NASCAR, IndyCar, F1 drivers take to the track for a virtual race day
So, thanks to the COVID-19 coronavirus, there was no actual racing this past weekend. Despite this, motorsports fans, drivers, and industry people from the world of NASCAR and open wheel still had races.
NASCAR, the IndyCar series and Formula 1 have all postponed races due to the COVID-19 pandemic. Shortly after the postponements were announced Friday, behind the scenes drivers and those who work in the industry began to scramble and Sunday stock cars were racing on a virtual version of Atlanta Motor Speedway, while open wheel racers took to virtual tracks halfway around the world.
Sunday, Podium eSports hosted the Replacements 100, an iRacing event that had several NASCAR drivers along with spotters, TV analysts and a couple of NASCAR team PR representatives.
The 100 lap The Replacements 100 had a fitful start with several crashes on the opening laps. The second half of the race however was run under a green flag with Josh Williams, who normally spends race days as a spotter for NASCAR Cup driver Ryan Blaney, taking the lead on lap 52 of 100 and leading from there for the win.
The 35-driver field included drivers from the NASCAR Cup, Xfinity, and Gander RV & Outdoors Truck Series. Hendrick Motorsports driver William Byron won the pole but had nothing in the end for Williams coming home second by 2.217 seconds. Steven Steffen who works for JR Motorsports in several roles was third with T.J. Majors, who spots for Joey Logano fourth and former driver turned TV pit reporter Parker Kligerman fifth.
Tyler Overstreet, PR rep for Martin Truex Jr. was sixth, driver Garrett Smithley was seventh, former driver turned TV analysts Dale Earnhardt Jr. was with driver’s Bubba Wallace and Coleman Pressley rounding out the top 10.
“It was tough,” Williams said. “I was more prepared to run the long runs so I was trying to take care of my stuff a little bit but we never really got long runs the first half of the race, so you just had to defend pretty hard the first few laps until everybody got single file. Just try to defend the lead, and once we got ten or fifteen laps on our car, I was pretty comfortable with it.”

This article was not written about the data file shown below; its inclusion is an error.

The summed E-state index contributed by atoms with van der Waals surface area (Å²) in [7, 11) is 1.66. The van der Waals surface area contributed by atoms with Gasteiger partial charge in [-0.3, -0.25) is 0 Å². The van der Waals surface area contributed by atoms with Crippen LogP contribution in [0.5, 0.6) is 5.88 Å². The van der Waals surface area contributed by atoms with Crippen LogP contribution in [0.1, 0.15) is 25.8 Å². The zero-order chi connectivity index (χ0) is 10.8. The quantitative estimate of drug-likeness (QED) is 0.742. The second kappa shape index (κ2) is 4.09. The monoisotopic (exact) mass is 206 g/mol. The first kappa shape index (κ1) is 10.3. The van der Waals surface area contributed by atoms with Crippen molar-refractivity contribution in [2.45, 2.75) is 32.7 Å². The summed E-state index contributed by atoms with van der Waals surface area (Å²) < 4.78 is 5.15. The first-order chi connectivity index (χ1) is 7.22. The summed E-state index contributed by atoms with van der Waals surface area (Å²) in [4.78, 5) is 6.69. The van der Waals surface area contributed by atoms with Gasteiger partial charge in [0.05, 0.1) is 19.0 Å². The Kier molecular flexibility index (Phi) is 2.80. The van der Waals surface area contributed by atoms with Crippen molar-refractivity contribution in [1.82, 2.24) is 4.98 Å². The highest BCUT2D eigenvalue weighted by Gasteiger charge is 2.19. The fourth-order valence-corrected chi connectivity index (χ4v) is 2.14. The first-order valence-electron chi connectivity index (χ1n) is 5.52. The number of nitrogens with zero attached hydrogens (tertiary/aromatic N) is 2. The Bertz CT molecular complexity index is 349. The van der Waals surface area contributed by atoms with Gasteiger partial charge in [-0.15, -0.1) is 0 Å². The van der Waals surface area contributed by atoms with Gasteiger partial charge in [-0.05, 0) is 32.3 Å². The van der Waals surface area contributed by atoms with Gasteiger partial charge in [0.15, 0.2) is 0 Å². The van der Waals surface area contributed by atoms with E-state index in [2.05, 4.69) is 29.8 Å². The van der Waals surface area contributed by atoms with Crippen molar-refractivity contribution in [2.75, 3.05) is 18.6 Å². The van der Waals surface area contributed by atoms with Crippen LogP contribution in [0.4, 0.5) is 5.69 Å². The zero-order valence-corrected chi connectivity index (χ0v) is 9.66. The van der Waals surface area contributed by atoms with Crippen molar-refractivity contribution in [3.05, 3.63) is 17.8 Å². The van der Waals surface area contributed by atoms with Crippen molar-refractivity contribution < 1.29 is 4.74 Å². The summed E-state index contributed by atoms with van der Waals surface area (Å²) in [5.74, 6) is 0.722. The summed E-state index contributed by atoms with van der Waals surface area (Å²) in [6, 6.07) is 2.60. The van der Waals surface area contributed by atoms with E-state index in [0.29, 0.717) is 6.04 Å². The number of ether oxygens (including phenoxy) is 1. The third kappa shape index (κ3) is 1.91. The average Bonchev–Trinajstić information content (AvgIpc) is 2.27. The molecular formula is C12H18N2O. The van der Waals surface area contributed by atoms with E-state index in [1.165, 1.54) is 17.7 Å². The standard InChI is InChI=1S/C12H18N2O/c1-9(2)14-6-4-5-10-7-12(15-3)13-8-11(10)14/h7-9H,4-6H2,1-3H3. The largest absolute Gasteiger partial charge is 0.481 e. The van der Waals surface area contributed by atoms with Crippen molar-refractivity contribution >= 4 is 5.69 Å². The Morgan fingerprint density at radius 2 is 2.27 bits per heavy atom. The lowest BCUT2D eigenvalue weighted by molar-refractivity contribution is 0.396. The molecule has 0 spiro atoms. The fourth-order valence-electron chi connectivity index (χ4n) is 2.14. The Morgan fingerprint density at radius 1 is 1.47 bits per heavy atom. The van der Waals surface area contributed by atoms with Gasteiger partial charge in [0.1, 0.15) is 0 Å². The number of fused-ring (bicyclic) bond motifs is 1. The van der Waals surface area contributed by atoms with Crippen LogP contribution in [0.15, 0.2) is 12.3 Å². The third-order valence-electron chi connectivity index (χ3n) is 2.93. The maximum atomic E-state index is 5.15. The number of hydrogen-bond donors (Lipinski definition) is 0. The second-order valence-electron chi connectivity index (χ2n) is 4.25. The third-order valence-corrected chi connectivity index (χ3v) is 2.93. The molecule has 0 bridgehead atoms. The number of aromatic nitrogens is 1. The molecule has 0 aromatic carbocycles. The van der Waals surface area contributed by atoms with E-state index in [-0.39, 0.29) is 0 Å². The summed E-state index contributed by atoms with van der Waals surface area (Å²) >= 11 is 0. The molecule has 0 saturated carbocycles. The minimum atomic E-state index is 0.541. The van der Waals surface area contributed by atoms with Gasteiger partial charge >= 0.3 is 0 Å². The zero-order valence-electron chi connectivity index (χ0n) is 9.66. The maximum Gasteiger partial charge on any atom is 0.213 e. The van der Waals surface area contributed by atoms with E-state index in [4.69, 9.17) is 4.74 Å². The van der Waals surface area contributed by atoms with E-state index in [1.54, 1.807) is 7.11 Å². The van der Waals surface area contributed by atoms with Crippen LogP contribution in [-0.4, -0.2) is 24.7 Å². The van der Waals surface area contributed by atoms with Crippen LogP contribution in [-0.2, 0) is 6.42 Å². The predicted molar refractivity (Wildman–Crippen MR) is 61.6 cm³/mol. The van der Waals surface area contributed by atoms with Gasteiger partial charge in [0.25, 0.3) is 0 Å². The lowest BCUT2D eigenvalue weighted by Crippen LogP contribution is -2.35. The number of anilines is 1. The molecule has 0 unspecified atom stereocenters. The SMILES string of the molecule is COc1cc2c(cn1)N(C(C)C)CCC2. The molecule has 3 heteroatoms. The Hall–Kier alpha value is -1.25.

The open wheel drivers had their own virtual races, one on a track that wasn’t revealed until the race itself to avoid drivers gaining an advantage. The racing on that platform featured F1 driver Max Verstappen, Simon Pagenaud along with his fellow IndyCar competitors Felix Rosenqvist and Colton Herta. Also racing was former driver Juan Pablo Montoya and his son Sebastian. The field of 40 was set with the final 20 drivers determined through a single lap qualifying session which took place on Saturday.
The “Not the AUS GP” run by Veloce Esports, was won by 2018 F1 Esports runner-up, Daniel Bereznay while the later The Race’s All-Star Esports Battle, staged by Torque, was won by Jernej Simoncic. It was held on a virtual version of Germany’s Nürburgring, a track no longer on the F1 calendar.
Rosenqvist was the highest placed real-world open-wheel driver in either race as he finished seventh in the All-Star Battle.
IRacing reported 25,000 viewers at its peak, while Veloce reported 180,000 live viewers across all channels for their event, while Torque reported over 160,000 cumulative live stream viewers.
There are plans for future virtual races in the coming days starting Thursday and NASCAR is reportedly making plans to help with the virtual racing. Sports Business Journal’s Adam Stern, reported that iRacing is working with NASCAR to create an eNASCAR race, featuring Cup Series drivers to help fill the nation-wide sports hiatus. NASCAR currently sanctions a championship series on iRacing and had their championship race broadcasted live on NBCSN last year.
Late Monday NASCAR announced their intention to return to racing in early May.